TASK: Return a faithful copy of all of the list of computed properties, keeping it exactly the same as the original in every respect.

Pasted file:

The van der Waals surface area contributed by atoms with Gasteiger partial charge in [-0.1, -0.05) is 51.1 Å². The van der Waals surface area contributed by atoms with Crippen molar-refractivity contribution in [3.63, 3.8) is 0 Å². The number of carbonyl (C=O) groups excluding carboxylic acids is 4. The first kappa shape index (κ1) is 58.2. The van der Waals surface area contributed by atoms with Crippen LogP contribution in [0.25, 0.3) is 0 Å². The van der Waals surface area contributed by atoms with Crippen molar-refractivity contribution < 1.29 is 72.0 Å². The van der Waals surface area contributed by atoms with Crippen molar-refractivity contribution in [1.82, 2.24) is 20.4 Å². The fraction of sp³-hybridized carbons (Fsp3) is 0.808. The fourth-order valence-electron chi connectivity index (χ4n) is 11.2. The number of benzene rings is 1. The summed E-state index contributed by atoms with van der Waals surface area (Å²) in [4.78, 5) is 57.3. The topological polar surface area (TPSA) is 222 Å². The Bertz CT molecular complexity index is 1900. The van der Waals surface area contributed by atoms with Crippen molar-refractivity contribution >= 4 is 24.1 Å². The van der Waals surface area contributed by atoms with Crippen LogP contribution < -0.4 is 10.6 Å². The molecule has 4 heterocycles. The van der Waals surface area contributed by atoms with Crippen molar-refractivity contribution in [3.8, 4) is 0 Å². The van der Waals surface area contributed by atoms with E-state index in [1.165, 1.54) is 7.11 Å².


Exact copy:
The van der Waals surface area contributed by atoms with Gasteiger partial charge in [-0.1, -0.05) is 51.1 Å². The van der Waals surface area contributed by atoms with Crippen molar-refractivity contribution in [3.63, 3.8) is 0 Å². The number of carbonyl (C=O) groups excluding carboxylic acids is 4. The first kappa shape index (κ1) is 58.2. The van der Waals surface area contributed by atoms with Crippen LogP contribution in [0.25, 0.3) is 0 Å². The van der Waals surface area contributed by atoms with Crippen molar-refractivity contribution < 1.29 is 72.0 Å². The van der Waals surface area contributed by atoms with Crippen molar-refractivity contribution in [1.82, 2.24) is 20.4 Å². The fraction of sp³-hybridized carbons (Fsp3) is 0.808. The fourth-order valence-electron chi connectivity index (χ4n) is 11.2. The number of benzene rings is 1. The summed E-state index contributed by atoms with van der Waals surface area (Å²) in [4.78, 5) is 57.3. The topological polar surface area (TPSA) is 222 Å². The Bertz CT molecular complexity index is 1900. The van der Waals surface area contributed by atoms with Crippen molar-refractivity contribution >= 4 is 24.1 Å². The van der Waals surface area contributed by atoms with Crippen LogP contribution < -0.4 is 10.6 Å². The molecule has 4 heterocycles. The van der Waals surface area contributed by atoms with Crippen molar-refractivity contribution in [3.8, 4) is 0 Å². The van der Waals surface area contributed by atoms with E-state index in [1.165, 1.54) is 7.11 Å².